The Value Plan: Live Case Study #1 - Metabirds

Week 7: PWS and the Question tree!

Hello, everyone!

This week we had a chance to conduct three interviews with online educators. This allowed us to obtain more insight into the e-learning process and see what the main challenges faced by educators are.

Before we start on describing our findings, we would like to tell you about the important categorization that we came up with.

We have divided e-learning customers’ behavior into 3 categories:

1) Self-development

Involves self-interest in taking online courses; usually, the aim is to improve professional or personal skills (self-interest)

2) Professional development

People who have to take online courses as part of a corporate training (obligatory)

3) Mandatory classes

Online classes that students have to take as part of university courses

We think that such categorization is important for a thorough analysis of LRTC. The point is that different categories involve completely different customer’ behaviors that, in turn, influence users’ motivation, interests in taking courses and accordingly lead to different challenges for educators.

We were lucky enough to interview 3 educators from each of these categories.

Category one: Self-development

Educator: An expert in graphic design; Offers courses on his own online platform
  • Management: Requires the automatization of some of the back-end processes, improvement of which would lead to a more “synchronous” environment (Faster matching of students with classes)

Category two: Professional development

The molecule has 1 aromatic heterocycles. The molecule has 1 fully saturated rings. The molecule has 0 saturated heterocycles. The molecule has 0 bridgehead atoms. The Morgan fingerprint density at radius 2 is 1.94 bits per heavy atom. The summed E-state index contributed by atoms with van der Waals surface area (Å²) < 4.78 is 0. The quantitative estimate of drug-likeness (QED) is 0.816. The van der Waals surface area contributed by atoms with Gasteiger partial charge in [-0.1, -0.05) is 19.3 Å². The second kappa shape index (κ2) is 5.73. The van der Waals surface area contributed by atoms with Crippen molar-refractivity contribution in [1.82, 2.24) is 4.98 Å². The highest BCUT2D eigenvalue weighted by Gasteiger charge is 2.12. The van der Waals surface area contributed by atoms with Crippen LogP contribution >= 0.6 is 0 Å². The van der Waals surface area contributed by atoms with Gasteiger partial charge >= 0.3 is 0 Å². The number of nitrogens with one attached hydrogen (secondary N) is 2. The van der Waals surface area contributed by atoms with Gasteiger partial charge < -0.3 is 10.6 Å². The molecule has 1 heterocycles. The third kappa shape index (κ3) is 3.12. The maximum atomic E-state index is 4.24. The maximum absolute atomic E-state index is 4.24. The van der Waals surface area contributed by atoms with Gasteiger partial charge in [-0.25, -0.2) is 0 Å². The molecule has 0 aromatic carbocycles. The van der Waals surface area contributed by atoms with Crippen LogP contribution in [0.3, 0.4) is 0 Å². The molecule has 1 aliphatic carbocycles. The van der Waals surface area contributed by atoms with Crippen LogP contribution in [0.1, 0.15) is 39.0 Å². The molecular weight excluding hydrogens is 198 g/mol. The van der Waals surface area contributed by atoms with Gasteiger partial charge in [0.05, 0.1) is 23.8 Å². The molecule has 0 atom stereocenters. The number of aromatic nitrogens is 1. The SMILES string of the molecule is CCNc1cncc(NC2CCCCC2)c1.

Educator: A co-author of professional online courses for a big corporation.
  • Communication: The communication channel with students and lecturers is weak. If a student does not understand materials during the course, he has to write an email to the supervisor of the course. This process seems to be inefficient and leads to an asynchronous experience. Which, in turn, leads to a weak understanding of a subject.

Category three: Mandatory classes

Educator: A professor at University. Teaches online classes that are obligatory for undergraduate students.
  • Management: Also requires the automatization of some of the processes, especially conducting surveys, which is currently done by Google docs.
  • Communication: Most communications are done through emails, which leads to an asynchronous environment.

Brainstorming similarities in 3 categories of problems

Having looked at all of these challenges we tried to find a common ground. What is the universal problem that covers both communication and management issues?

If both of these issues had been resolved, this would have led to a more synchronous, personalized e-learning experience. After discussing this within our team, we came up with the Problem Worth Solving of online educators:

“Online educators struggle with offering a personalized experience on online platforms”

This led us to the SEED QUESTION!

The SEED Question is the starting point upon which all our further efforts on addressing the LRTC’s problem will be based.

The team’s discussion led to the following SEED question:

“What is the best strategy to help educators with providing a personalized learning experience on online platforms for the highest possible value for educators, online platforms and online learners?” 

To uncover the essential ways of tackling this question we constructed a question tree.

Building the SEED tree

Answering this tree would help us to understand the market, the customers, the competitors better and come up with a solution.

Next week, we are planning to work on step 7 of the value plan! Stay tuned!



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